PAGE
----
Dude, I'd take a closer look at what really happens when you commit after a
refactoring. I think you'll find it works fine.
There is a "problem" in subclipse in that it shows things as deleted+added
instead of "renamed/moved" but it definitely does a move/rename on the
commit and the history is retained.
The only time you might have problems is moving a class between projects
because subclipse (apparently) does separate commits for each project when
files from more than one project are attempted to be committed. I'm not
sure of the side effects of doing this sort of move.
But definitely, a rename/move within the same project has no issues
whatsoever that I've seen, particularly in regards to retaining history,
I guess I should point out I'm using the javahl interface but I doubt the
command line one doesn't work, since refactoring has been a part of
subclipse for as long as I've been using it (>12months).
From: email@example.com [mailto:firstname.lastname@example.org]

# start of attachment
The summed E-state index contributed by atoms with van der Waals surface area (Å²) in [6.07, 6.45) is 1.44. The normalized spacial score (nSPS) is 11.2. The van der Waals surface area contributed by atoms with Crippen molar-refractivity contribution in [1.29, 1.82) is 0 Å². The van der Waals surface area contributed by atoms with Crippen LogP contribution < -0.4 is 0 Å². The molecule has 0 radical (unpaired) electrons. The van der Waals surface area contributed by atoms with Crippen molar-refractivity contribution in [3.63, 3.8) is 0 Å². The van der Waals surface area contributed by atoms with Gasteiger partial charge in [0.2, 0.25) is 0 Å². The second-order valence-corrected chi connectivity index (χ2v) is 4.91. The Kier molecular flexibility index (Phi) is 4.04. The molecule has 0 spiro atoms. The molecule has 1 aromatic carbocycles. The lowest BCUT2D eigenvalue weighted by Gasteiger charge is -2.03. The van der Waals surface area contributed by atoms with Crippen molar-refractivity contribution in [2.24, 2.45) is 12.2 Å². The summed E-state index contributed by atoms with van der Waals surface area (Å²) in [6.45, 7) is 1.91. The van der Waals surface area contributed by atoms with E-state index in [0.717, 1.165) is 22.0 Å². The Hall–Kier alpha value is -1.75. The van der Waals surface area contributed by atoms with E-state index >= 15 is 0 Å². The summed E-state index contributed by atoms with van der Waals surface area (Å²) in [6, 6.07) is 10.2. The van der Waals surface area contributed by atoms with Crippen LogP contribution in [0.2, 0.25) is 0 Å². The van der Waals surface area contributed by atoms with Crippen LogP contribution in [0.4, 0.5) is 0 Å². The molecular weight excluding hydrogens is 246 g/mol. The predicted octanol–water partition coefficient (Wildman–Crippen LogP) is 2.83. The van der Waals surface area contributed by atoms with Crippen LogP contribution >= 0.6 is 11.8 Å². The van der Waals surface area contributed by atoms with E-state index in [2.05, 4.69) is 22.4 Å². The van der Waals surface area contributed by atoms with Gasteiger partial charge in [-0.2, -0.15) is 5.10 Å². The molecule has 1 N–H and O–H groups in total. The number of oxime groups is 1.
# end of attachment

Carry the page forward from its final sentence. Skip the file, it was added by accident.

Sent: Thursday, 2 December 2004 5:18 AM
Subject: [Issue 187] New - no true refactoring support yet (svn
Summary:|no true refactoring support yet (svn
------- Additional comments from email@example.com Wed Dec 1 10:17:40
-0800 2004 -------
Using the great refactoring tools within Eclipse currently causes problems:
When renaming a Java class (PreviousClass => RefactoredClass), for instance,
refactored file is renamed in the local file system. However,
Subclipse/Subversion doesn't "know" that it's a refactored file, so it marks
PreviousClass file as to be deleted from the repository and adds
"RefactoredClass" as a new file (i.e. a file without "history"). That's a
step forward compared to the first versions of subclipse already, but
it would be great to provide real renaming/moving support within the
while keeping the file's subversion history.
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Received on Thu Dec 2 08:48:43 2004